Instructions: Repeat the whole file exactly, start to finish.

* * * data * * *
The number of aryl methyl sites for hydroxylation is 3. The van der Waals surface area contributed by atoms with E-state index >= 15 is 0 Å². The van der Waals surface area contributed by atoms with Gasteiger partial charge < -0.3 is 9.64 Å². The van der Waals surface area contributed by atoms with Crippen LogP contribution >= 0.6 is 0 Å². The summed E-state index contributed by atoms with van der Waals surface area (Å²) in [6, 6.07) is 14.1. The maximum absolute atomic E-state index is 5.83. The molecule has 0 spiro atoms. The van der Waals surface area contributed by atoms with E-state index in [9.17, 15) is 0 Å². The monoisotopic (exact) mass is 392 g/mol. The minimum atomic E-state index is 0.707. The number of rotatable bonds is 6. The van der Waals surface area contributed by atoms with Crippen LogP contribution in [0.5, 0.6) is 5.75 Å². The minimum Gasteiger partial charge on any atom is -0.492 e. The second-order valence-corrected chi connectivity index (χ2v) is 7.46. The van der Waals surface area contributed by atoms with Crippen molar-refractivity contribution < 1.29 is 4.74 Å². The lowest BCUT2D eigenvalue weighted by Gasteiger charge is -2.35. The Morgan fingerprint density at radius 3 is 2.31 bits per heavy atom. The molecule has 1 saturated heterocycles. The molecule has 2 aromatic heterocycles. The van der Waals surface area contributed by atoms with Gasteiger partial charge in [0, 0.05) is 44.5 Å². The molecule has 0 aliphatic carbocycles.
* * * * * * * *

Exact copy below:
The number of aryl methyl sites for hydroxylation is 3. The van der Waals surface area contributed by atoms with E-state index >= 15 is 0 Å². The van der Waals surface area contributed by atoms with Gasteiger partial charge < -0.3 is 9.64 Å². The van der Waals surface area contributed by atoms with Crippen LogP contribution >= 0.6 is 0 Å². The summed E-state index contributed by atoms with van der Waals surface area (Å²) in [6, 6.07) is 14.1. The maximum absolute atomic E-state index is 5.83. The molecule has 0 spiro atoms. The van der Waals surface area contributed by atoms with E-state index in [9.17, 15) is 0 Å². The monoisotopic (exact) mass is 392 g/mol. The minimum atomic E-state index is 0.707. The number of rotatable bonds is 6. The van der Waals surface area contributed by atoms with Crippen LogP contribution in [0.5, 0.6) is 5.75 Å². The minimum Gasteiger partial charge on any atom is -0.492 e. The second-order valence-corrected chi connectivity index (χ2v) is 7.46. The van der Waals surface area contributed by atoms with Crippen molar-refractivity contribution < 1.29 is 4.74 Å². The lowest BCUT2D eigenvalue weighted by Gasteiger charge is -2.35. The Morgan fingerprint density at radius 3 is 2.31 bits per heavy atom. The molecule has 1 saturated heterocycles. The molecule has 2 aromatic heterocycles. The van der Waals surface area contributed by atoms with Gasteiger partial charge in [0, 0.05) is 44.5 Å². The molecule has 0 aliphatic carbocycles.